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Google's ability to distribute new Android updates has always lagged far behind Apple's iOS, but the situation is even worse in China, where the "Lollipop" version 5.x, introduced in 2014 alongside iOS 8, has only reached about a fifth of all devices, two thirds the distribution it has achieved elsewhere.
Every few weeks, Google reports an updated version mix of "all the devices that visited the Google Play Store in the prior 7 days." It depicts the breakdown for each major version as a percentage and depicts the numbers in a pie chart (similar to the one above on the left).
Pie charts are typically selected to obscure the differences between different slices of a given pie. Despite this flattering portrayal, Google Play's Android version pie chart still makes it clear that only a tiny shard the active installed base of Android users are using the latest Marshmallow release, in stark contrast to Apple's similarly new iOS 9, which has already reached 75 percent of the installed base.
Going back another year, just under a third of Google Play users are on 5.0 Lollipop. Travel back another year to the 2013 vintage of iOS 7, and Android 4.4 KitKat sits on 36 percent, despite its security issues. Go back another year to the days of iOS 6, and some version of Jelly Bean (introduced summer 2012) sits on another 25 percent of active Google Play user's devices.
When you move the data from a pie to a column chart (shown above right), it further emphasizes just how old Android software really is in the wild, and the very difficult time Google has in solving the increasing issue of OS level fragmentation.
One of the bigger issues is that Android's licensees and mobile carriers often see distributing updates as a low priority because they have no profit incentive to do so. If anything, the preparing, testing and delivery of updates costs money and other resources and offers users a disincentive against paying to upgrade to a new phone or other device.
Even slower OS updates in the world's largest smartphone market
However, Google Play only represents users from one of the two largest smartphone markets in the world. Because all of Google's software services are blocked in mainland China, users in that massive market (currently the world's largest) are distributed between a series of third party download stores run by search engines, phone carriers and other vendors.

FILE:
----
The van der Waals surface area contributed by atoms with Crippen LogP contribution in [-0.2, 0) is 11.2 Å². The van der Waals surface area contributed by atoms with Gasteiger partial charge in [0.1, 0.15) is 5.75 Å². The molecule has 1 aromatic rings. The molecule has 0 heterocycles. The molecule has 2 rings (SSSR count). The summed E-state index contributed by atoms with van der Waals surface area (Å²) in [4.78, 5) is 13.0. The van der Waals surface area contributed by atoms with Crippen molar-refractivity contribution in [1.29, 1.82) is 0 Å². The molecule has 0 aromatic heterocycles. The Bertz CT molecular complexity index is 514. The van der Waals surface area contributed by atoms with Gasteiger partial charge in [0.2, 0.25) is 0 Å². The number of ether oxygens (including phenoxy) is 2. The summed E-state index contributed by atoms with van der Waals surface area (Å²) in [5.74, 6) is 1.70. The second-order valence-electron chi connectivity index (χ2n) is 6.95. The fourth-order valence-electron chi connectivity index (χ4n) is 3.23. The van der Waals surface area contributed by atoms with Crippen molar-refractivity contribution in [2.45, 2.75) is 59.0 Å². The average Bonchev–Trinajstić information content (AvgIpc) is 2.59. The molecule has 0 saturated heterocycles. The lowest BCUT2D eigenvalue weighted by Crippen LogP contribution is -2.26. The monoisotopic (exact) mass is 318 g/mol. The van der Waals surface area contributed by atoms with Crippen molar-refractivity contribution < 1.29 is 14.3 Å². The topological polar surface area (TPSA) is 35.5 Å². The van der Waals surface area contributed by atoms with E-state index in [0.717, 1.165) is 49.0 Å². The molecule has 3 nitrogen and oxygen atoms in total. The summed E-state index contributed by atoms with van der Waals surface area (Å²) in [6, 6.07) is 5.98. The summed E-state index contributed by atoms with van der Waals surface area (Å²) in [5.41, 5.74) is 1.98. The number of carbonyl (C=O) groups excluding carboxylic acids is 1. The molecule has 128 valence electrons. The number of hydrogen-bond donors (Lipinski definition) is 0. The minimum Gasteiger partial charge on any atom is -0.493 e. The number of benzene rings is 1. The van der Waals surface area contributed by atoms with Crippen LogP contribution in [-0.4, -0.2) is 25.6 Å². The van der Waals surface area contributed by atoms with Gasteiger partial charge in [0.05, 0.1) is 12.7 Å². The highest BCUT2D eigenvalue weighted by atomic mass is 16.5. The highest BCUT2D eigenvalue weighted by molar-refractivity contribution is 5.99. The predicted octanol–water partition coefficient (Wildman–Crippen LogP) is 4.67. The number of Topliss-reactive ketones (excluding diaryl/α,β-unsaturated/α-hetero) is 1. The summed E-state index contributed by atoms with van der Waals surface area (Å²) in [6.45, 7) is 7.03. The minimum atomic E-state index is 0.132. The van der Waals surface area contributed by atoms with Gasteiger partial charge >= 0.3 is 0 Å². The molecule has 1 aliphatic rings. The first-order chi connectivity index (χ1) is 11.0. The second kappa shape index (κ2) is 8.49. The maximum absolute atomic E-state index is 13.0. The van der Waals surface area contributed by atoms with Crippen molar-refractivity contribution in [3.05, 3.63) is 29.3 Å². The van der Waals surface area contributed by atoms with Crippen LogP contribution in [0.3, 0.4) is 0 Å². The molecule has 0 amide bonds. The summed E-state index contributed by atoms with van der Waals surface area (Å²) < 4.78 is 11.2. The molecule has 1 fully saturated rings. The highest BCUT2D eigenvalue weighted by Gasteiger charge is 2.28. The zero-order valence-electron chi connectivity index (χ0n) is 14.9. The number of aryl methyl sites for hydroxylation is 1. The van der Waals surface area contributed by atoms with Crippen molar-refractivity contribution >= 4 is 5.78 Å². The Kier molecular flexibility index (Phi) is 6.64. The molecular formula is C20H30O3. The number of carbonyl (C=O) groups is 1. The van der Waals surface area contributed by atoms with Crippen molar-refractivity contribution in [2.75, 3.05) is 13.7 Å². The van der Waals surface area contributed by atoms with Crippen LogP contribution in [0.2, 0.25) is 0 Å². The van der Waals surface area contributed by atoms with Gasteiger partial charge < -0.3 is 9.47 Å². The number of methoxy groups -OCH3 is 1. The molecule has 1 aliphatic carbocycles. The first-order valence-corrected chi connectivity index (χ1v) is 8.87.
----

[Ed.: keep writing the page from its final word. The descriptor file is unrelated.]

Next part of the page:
Determined users in China can work around the national firewall that blocks access to Google Play, but that default barrier has left Google with access to only around 5 percent of the smartphone population, a position outside of the top 20 Android download stores, according to AppInChina.
Google Play reportedly hopes to officially reenter China this year, but that will require battling Baidu, "China's Google," for attention, along with other established stores who have no intention of giving their market share away. That includes popular stores operated by social networks such as Tencent and the largest independent downloads store, 360 Mobile Assistant.
Google will also face the uphill challenge of wresting users away from its licensees' own stores, such as those operated by Xiaomi, Huawei, Meizu and Lenovo (which those hardware makers count on to make up for minimal profits on hardware sales), as well as State-owned mobile carriers who operate their own Android stores, such as China Unicom and China Telecom.
On top of the security issues related to "side-loading" stores that often cater to pirated apps and are full of aggressive malware and pervasive spyware schemes, Android users in China are also even less likely to get timely updates for their operating system.
Android 5.0-5.1.1 is running on approximately 20% of all Android devices in China. Smartphones, tablets, smart TVs, etc.— Ben Bajarin (@BenBajarin) January 15, 2016
According to analyst Ben Bajarin of Creative Strategies on Twitter, "Android 5.0-5.1.1 is running on approximately 20% of all Android devices in China."
In addition to reporting on China, Bajarin is also currently conducting a survey of Fitbit, Apple Watch and other smartwatch users in conjunction with Wristly.